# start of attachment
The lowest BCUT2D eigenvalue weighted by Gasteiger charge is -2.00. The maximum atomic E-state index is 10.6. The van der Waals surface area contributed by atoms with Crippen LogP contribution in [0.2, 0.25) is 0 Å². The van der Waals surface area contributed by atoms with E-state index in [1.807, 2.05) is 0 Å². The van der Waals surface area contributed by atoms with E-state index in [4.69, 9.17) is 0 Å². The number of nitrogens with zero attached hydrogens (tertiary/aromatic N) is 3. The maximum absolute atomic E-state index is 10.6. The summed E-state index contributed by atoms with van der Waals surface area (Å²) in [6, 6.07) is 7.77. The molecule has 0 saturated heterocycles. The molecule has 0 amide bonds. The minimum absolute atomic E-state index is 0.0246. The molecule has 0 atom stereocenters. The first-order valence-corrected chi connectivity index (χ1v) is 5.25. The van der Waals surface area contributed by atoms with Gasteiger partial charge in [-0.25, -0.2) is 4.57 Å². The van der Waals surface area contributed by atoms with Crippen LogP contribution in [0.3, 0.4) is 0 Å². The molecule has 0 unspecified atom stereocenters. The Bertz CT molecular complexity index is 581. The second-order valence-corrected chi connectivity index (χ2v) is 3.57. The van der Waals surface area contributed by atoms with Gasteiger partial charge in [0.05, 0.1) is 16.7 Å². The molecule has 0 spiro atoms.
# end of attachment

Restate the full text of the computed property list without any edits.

The lowest BCUT2D eigenvalue weighted by Gasteiger charge is -2.00. The maximum atomic E-state index is 10.6. The van der Waals surface area contributed by atoms with Crippen LogP contribution in [0.2, 0.25) is 0 Å². The van der Waals surface area contributed by atoms with E-state index in [1.807, 2.05) is 0 Å². The van der Waals surface area contributed by atoms with E-state index in [4.69, 9.17) is 0 Å². The number of nitrogens with zero attached hydrogens (tertiary/aromatic N) is 3. The maximum absolute atomic E-state index is 10.6. The summed E-state index contributed by atoms with van der Waals surface area (Å²) in [6, 6.07) is 7.77. The molecule has 0 saturated heterocycles. The molecule has 0 amide bonds. The minimum absolute atomic E-state index is 0.0246. The molecule has 0 atom stereocenters. The first-order valence-corrected chi connectivity index (χ1v) is 5.25. The van der Waals surface area contributed by atoms with Gasteiger partial charge in [-0.25, -0.2) is 4.57 Å². The van der Waals surface area contributed by atoms with Crippen LogP contribution in [0.3, 0.4) is 0 Å². The molecule has 0 unspecified atom stereocenters. The Bertz CT molecular complexity index is 581. The second-order valence-corrected chi connectivity index (χ2v) is 3.57. The van der Waals surface area contributed by atoms with Gasteiger partial charge in [0.05, 0.1) is 16.7 Å². The molecule has 0 spiro atoms.